The Missouri protest story was not a football story. The tension that resulted in this week's upheaval began days, weeks, months and years before the football team announced its strike on Saturday night. It took but a few hours Monday for the story to move beyond the sports page.
The Mizzou football team did not start the struggle to remove MU system president Tim Wolfe from his post, it did end it.
That's a powerful statement on the power college football players hold in their collective hands, and a message coaches should not ignore.
Thankfully, those in the profession thrusted into these precarious positions have listened, openly and intently.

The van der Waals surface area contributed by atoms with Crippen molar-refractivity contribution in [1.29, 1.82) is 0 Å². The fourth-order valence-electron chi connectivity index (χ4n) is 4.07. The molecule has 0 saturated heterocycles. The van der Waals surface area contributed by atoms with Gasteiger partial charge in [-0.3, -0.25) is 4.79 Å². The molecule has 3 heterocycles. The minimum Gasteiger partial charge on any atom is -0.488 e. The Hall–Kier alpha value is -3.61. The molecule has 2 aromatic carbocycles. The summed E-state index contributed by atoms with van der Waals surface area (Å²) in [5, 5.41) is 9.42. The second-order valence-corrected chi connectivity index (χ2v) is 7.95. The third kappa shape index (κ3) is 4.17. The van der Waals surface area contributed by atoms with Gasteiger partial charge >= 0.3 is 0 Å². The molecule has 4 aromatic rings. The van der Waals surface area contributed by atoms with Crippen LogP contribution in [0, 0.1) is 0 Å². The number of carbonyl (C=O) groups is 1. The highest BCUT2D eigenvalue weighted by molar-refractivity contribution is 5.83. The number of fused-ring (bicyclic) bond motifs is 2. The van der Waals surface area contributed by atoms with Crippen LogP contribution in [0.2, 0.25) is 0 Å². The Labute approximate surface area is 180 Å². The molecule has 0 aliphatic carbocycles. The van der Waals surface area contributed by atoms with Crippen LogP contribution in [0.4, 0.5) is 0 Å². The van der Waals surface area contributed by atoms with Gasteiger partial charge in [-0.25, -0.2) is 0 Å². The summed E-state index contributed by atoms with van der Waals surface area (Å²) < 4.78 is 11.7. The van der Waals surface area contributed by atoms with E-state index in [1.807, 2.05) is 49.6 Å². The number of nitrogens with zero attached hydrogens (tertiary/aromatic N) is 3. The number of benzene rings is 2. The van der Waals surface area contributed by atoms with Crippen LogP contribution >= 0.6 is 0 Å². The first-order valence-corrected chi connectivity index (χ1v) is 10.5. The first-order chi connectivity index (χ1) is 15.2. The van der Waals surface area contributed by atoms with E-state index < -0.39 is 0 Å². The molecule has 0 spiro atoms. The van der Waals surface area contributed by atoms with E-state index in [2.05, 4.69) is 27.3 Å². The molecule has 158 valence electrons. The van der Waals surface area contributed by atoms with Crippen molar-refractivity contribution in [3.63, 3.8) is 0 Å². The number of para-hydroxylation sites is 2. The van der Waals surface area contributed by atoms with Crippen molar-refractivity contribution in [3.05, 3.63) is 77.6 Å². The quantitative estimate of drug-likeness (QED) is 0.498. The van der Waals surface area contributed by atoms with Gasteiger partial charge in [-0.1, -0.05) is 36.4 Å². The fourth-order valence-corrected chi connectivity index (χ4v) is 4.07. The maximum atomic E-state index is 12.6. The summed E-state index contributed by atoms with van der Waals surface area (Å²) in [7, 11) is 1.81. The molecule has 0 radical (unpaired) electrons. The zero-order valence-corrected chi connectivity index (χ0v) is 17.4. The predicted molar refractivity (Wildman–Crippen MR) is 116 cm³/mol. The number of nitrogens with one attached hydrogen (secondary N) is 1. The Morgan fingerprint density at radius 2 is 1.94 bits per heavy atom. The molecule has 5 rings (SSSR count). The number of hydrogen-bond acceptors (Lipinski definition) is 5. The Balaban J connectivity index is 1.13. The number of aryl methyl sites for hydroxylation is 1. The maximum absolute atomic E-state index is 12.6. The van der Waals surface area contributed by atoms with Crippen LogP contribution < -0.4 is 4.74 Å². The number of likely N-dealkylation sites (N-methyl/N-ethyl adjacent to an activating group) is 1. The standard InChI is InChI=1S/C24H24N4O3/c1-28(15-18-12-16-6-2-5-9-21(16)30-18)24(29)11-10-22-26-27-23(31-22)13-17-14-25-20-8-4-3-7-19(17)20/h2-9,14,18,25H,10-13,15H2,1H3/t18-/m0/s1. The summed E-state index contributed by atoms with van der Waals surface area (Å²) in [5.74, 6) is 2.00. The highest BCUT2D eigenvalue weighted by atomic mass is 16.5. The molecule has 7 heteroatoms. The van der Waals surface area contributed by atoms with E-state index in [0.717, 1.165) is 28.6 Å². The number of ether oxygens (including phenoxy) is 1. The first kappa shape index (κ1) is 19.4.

Gary Pinkel stood with his players throughout their three-day strike. Bob Stoops did the same when Oklahoma's campus erupted in racial tension this spring.
"I was listening to [the players] and allowing them to express themselves in a manner in which they felt they needed to," Stoops said Monday.
"I was just communicating with them on what they felt needed to happen. Wanted to be supportive and do your best to let them know how much you understood what they were going through and what they needed to express. It was very, very difficult. Very tough to work through, really."
Here's Les Miles from yesterday as well:
In the two instances we've seen this year, Stoops and Pinkel have provided an example to other coaches of how to lead - openly, decisively, and fairly - when their locker room becomes the epicenter of a political earthquake.
Which is good, because more are probably coming.